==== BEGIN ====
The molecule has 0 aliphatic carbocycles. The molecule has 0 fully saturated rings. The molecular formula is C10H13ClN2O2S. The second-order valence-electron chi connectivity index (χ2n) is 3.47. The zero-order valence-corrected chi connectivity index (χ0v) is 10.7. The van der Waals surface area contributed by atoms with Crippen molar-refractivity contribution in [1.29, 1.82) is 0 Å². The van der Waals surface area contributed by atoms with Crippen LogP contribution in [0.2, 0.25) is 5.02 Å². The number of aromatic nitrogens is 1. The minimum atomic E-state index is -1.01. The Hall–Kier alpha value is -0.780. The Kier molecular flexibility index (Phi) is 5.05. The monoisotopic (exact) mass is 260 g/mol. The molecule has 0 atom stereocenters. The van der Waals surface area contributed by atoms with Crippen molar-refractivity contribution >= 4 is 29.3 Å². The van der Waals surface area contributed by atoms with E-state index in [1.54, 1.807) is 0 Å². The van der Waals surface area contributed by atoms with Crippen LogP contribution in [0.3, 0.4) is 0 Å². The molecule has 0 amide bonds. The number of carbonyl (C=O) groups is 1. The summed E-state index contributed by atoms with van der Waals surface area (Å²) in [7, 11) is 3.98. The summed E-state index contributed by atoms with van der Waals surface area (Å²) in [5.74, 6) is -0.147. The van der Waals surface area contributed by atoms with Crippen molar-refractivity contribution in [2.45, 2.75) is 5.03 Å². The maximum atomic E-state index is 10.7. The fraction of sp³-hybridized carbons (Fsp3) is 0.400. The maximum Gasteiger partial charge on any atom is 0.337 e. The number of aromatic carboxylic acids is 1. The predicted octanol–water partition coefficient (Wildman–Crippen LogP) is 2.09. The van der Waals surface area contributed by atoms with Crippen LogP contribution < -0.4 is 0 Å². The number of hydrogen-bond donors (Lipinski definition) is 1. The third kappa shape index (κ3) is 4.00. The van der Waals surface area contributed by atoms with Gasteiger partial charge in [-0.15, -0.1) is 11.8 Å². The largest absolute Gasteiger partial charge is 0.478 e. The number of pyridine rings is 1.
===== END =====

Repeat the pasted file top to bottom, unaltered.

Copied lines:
The molecule has 0 aliphatic carbocycles. The molecule has 0 fully saturated rings. The molecular formula is C10H13ClN2O2S. The second-order valence-electron chi connectivity index (χ2n) is 3.47. The zero-order valence-corrected chi connectivity index (χ0v) is 10.7. The van der Waals surface area contributed by atoms with Crippen molar-refractivity contribution in [1.29, 1.82) is 0 Å². The van der Waals surface area contributed by atoms with Crippen LogP contribution in [0.2, 0.25) is 5.02 Å². The number of aromatic nitrogens is 1. The minimum atomic E-state index is -1.01. The Hall–Kier alpha value is -0.780. The Kier molecular flexibility index (Phi) is 5.05. The monoisotopic (exact) mass is 260 g/mol. The molecule has 0 atom stereocenters. The van der Waals surface area contributed by atoms with Crippen molar-refractivity contribution >= 4 is 29.3 Å². The van der Waals surface area contributed by atoms with E-state index in [1.54, 1.807) is 0 Å². The van der Waals surface area contributed by atoms with Crippen LogP contribution in [0.3, 0.4) is 0 Å². The molecule has 0 amide bonds. The number of carbonyl (C=O) groups is 1. The summed E-state index contributed by atoms with van der Waals surface area (Å²) in [7, 11) is 3.98. The summed E-state index contributed by atoms with van der Waals surface area (Å²) in [5.74, 6) is -0.147. The van der Waals surface area contributed by atoms with Crippen molar-refractivity contribution in [2.45, 2.75) is 5.03 Å². The maximum atomic E-state index is 10.7. The fraction of sp³-hybridized carbons (Fsp3) is 0.400. The maximum Gasteiger partial charge on any atom is 0.337 e. The number of aromatic carboxylic acids is 1. The predicted octanol–water partition coefficient (Wildman–Crippen LogP) is 2.09. The van der Waals surface area contributed by atoms with Crippen LogP contribution < -0.4 is 0 Å². The number of hydrogen-bond donors (Lipinski definition) is 1. The third kappa shape index (κ3) is 4.00. The van der Waals surface area contributed by atoms with Gasteiger partial charge in [-0.15, -0.1) is 11.8 Å². The largest absolute Gasteiger partial charge is 0.478 e. The number of pyridine rings is 1.